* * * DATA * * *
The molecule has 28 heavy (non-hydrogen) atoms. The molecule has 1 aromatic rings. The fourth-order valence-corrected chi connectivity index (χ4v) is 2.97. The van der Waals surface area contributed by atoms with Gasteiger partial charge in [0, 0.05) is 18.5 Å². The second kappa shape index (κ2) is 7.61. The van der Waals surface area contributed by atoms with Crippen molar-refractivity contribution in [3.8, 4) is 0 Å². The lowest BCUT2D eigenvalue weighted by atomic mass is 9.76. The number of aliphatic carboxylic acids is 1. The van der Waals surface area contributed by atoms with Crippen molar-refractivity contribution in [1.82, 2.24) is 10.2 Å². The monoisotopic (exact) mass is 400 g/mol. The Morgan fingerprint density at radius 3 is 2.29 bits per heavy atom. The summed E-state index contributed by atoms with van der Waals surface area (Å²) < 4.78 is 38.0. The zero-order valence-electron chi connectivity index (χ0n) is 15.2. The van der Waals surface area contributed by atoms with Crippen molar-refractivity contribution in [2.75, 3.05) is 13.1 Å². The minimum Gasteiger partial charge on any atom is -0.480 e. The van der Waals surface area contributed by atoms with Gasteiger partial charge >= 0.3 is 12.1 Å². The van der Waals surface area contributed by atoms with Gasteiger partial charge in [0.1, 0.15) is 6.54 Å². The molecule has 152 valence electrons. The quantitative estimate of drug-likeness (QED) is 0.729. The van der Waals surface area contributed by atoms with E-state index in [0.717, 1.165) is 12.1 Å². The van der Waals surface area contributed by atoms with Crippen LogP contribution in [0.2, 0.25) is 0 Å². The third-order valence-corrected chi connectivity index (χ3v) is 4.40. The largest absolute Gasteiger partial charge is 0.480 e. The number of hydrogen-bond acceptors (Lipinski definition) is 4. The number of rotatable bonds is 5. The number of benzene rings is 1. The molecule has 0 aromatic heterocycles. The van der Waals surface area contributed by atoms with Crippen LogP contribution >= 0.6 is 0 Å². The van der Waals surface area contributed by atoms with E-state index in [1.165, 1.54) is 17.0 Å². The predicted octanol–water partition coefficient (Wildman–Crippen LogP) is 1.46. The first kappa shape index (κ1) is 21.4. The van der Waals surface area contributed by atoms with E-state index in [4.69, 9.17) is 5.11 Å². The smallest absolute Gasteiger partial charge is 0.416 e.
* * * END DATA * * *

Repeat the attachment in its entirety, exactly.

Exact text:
The molecule has 28 heavy (non-hydrogen) atoms. The molecule has 1 aromatic rings. The fourth-order valence-corrected chi connectivity index (χ4v) is 2.97. The van der Waals surface area contributed by atoms with Gasteiger partial charge in [0, 0.05) is 18.5 Å². The second kappa shape index (κ2) is 7.61. The van der Waals surface area contributed by atoms with Crippen molar-refractivity contribution in [3.8, 4) is 0 Å². The lowest BCUT2D eigenvalue weighted by atomic mass is 9.76. The number of aliphatic carboxylic acids is 1. The van der Waals surface area contributed by atoms with Crippen molar-refractivity contribution in [1.82, 2.24) is 10.2 Å². The monoisotopic (exact) mass is 400 g/mol. The Morgan fingerprint density at radius 3 is 2.29 bits per heavy atom. The summed E-state index contributed by atoms with van der Waals surface area (Å²) < 4.78 is 38.0. The zero-order valence-electron chi connectivity index (χ0n) is 15.2. The van der Waals surface area contributed by atoms with Crippen molar-refractivity contribution in [2.75, 3.05) is 13.1 Å². The minimum Gasteiger partial charge on any atom is -0.480 e. The van der Waals surface area contributed by atoms with Gasteiger partial charge >= 0.3 is 12.1 Å². The van der Waals surface area contributed by atoms with Gasteiger partial charge in [0.1, 0.15) is 6.54 Å². The molecule has 152 valence electrons. The quantitative estimate of drug-likeness (QED) is 0.729. The van der Waals surface area contributed by atoms with E-state index in [0.717, 1.165) is 12.1 Å². The van der Waals surface area contributed by atoms with Crippen LogP contribution in [0.2, 0.25) is 0 Å². The third-order valence-corrected chi connectivity index (χ3v) is 4.40. The largest absolute Gasteiger partial charge is 0.480 e. The number of hydrogen-bond acceptors (Lipinski definition) is 4. The number of rotatable bonds is 5. The number of benzene rings is 1. The molecule has 0 aromatic heterocycles. The van der Waals surface area contributed by atoms with Crippen LogP contribution >= 0.6 is 0 Å². The van der Waals surface area contributed by atoms with E-state index in [1.165, 1.54) is 17.0 Å². The predicted octanol–water partition coefficient (Wildman–Crippen LogP) is 1.46. The first kappa shape index (κ1) is 21.4. The van der Waals surface area contributed by atoms with E-state index in [4.69, 9.17) is 5.11 Å². The smallest absolute Gasteiger partial charge is 0.416 e.